Investment decision-making is rarely easy. The stock market is setting new highs? Maybe we should wait for a pullback before investing further. Stock prices are falling? Maybe we should wait for them to pull back some more before investing further. Whether the market is rising or falling, Mr. Market likes to make things tough.
Today's bond market is presenting a similar challenge for some investors. Yields are low and have been for quite some time. If rates rise, then bond prices tend to fall, so maybe it's better to wait before investing further. Maybe so, maybe no. And yes, lower yields on today's bonds should translate to lower expected returns for these bonds in the future. However, do these factors result in high-quality bonds being a poor choice for a diversified portfolio today?
As Figure 1 illustrates, bonds have historically performed reasonably well when the stock market (using the S&P 500 Index as a proxy) did poorly. Notably, not every class of bonds fared well and high-quality bond funds – such as those that make up Morningstar's U.S. Fund Intermediate Core Bond fund category – performed best. If you were wondering, the Vanguard Total Bond Market Index and the Schwab U.S. Aggregate Bond Index funds that our firm recommends for the majority of our clients are in that same category of funds.
Source: Vanguard calculations, using Morningstar, Inc., as of March 17, 2020.
Note: Historical performance of funds based on 2019 Morningstar categorization of funds. Past performance is no guarantee of future returns. The performance of an index or a bond category is not an exact representation of any particular investment, as you cannot invest directly in an index or a bond category.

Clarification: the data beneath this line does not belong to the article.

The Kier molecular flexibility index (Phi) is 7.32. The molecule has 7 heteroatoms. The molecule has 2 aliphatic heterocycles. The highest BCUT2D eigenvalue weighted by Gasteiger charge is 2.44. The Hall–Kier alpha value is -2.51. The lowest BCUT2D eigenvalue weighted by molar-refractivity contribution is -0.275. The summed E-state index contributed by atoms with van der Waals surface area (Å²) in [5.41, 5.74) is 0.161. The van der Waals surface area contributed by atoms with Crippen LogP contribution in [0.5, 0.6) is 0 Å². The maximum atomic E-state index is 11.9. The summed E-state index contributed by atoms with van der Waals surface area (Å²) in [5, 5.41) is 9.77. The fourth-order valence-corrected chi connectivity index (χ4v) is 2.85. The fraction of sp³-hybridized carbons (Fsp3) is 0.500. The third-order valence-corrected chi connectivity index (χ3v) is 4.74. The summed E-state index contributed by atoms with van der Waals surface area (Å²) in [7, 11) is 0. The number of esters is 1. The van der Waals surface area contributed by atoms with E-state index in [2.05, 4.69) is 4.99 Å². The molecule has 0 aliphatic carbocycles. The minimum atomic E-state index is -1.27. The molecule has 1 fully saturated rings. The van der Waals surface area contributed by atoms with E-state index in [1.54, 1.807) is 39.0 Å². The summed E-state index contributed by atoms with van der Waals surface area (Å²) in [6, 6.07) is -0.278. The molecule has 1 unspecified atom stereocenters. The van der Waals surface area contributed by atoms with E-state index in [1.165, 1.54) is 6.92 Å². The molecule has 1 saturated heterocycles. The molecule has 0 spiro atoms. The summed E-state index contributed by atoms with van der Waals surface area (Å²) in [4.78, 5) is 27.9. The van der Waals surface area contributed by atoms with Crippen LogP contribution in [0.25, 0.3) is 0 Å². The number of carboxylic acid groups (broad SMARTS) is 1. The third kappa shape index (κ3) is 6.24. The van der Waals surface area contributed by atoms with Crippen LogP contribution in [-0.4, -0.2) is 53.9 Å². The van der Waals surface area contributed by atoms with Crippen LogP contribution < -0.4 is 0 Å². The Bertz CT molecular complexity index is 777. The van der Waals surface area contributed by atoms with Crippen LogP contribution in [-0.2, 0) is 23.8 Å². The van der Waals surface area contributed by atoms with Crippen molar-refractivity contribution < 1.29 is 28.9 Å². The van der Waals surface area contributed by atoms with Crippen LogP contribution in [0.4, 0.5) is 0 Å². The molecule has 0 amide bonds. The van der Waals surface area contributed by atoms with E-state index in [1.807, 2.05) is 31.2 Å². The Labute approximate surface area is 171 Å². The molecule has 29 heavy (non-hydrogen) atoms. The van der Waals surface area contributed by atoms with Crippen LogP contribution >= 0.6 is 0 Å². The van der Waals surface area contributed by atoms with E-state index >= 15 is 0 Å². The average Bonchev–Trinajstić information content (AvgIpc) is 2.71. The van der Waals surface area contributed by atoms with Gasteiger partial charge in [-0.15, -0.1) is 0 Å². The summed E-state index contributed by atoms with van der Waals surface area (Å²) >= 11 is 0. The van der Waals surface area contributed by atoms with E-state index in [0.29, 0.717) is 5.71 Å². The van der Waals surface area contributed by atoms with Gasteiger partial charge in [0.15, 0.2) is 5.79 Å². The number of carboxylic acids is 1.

With yields lower than historical levels, couldn't bond funds perform differently and not provide their historical diversification benefits? Certainly, but similar arguments might have been made prior to the market disruptions demonstrated in Figure 1. In each case, yields were at or below the levels of the then-recent past (Figure 2).
Yields have been led lower in large part due to lower levels of expected inflation. There are multiple measures of US inflation rates, and our purpose here is for demonstration rather than calculation. Therefore, Figure 2 plots a measure familiar to many investors: The U.S. Consumer Price Index. Inflation expectations are important as they are a major consideration for the market's pricing of bonds. As such, it's easy to overlook this very important point – bond yields are not set for investors but by them – and the current yield environment portends investors' beliefs that higher inflation is not something to be feared in the immediate future.
As in life and with investing, complacency is rarely rewarded while conviction often can be. Portfolio Solutions® recommends investment solutions that rely on time-tested risk management and return-enhancement tools. Such tools include diversification, lower costs, and, in the case of our bond portfolios, an emphasis on higher creditworthiness. While we will never be complacent and are always looking for new ways to improve our clients' investment and relationship experiences with our firm, our conviction regarding these three factors remains steadfast.
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All information presented is compiled from sources believed to be reliable and current, but accuracy cannot be guaranteed. This information is distributed for education purposes, and it is not to be construed as an offer, solicitation, recommendation, or endorsement of any particular security, product, or service, nor should it be construed as tax or legal advice. Please click here to see our blog disclosure, which immediately follows the "Applicable Law and Venue" section.